Links & Contents I Liked 18

Hello all,

Some hopefully interesting reads this week, featuring the challenges of a single narrative vs. complex, incremental change (Nepal, poverty and 'Why Nations Fail'), interesting reflections on ICT4D and openess, a great three-generational essay on women and teaching and more on academic publishing and peer-reviewing!

Enjoy!

New on aidnography
Boycotting Elsevier – when are politicians, grant makers and search committees speaking out?
I do support most of the arguments of the petition, but I also believe that this should not be about a single company or business model. Elsevier has been cashing in on the ‘impact culture’, an academic culture that is supported by more than expensive peer-reviewed journals with impact factors. The drive to prove ‘impact’ that higher education politicians, grant-making organisations and search committees have been demanding led to a situation where journal publications have become status symbols and the publishing industry realised that they are a key player in this discourse. The ‘evaluation culture’ that has been established for the neoliberal research and teaching industry focuses on measurable products – and journal articles have become the commodity of choice.

Development


New publications worth checking out

From Subjects to Citizens? Labor, Mobility & Social Transformation in Rural Nepal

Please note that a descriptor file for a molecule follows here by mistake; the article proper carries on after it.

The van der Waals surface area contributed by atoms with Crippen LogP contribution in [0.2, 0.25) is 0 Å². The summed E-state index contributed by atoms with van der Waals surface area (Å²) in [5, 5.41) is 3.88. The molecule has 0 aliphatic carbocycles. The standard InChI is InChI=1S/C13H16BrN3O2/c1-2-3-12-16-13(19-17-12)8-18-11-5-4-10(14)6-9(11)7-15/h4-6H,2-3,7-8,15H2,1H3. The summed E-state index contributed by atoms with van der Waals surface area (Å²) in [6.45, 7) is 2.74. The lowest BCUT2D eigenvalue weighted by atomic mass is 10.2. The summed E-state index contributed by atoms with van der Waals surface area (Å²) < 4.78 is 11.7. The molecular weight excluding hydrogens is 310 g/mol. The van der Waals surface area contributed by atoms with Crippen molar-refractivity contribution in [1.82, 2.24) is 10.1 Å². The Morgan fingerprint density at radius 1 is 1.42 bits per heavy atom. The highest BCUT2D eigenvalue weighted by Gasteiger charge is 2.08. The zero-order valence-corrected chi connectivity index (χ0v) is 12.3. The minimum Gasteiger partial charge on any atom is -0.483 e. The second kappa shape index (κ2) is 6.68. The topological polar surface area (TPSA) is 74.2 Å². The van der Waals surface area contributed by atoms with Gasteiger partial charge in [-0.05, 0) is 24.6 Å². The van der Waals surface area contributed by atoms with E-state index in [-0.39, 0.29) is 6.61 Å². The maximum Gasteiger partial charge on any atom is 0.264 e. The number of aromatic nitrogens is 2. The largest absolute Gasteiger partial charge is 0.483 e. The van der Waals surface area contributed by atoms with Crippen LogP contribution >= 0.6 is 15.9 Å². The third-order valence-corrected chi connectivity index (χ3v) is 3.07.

Our field research suggests that labor relations in rural Nepal have undergone major changes in recent decades accompanied by livelihood diversification and mobility. Although traditional forms of semi-feudal labor relations have not disappeared completely and some poorer households are still engaged in semi-feudal and caste-based labor arrangements in agriculture, there is clear evidence of increasing numbers of laboring households involved in wage labor within, or increasingly outside, the village. Overall, we argue that these changes indicate a clear shift in the social and economic position of the laboring population from subjects to citizens. This change has increased economic and political agency of the laborers and laboring households but is not free from vulnerabilities and risks.
See below for an interesting contrast of a recent 'Why Nations Fail' post on feudalism in Nepal.

Community Capacity and Rural Development: Reading Material for JICA Training Programs

There doesn't seem to be a website yet for this comprehensive 340-page ebook. The book is based on community-based development work in rural Japan and subsequent training and learning efforts globally. Lots in evaluation, planning and the One Village One Product Movement. Looks like a great resource to learn about rural Japan and community development.

'Some for All?' Politics and Pathways in Water and Sanitation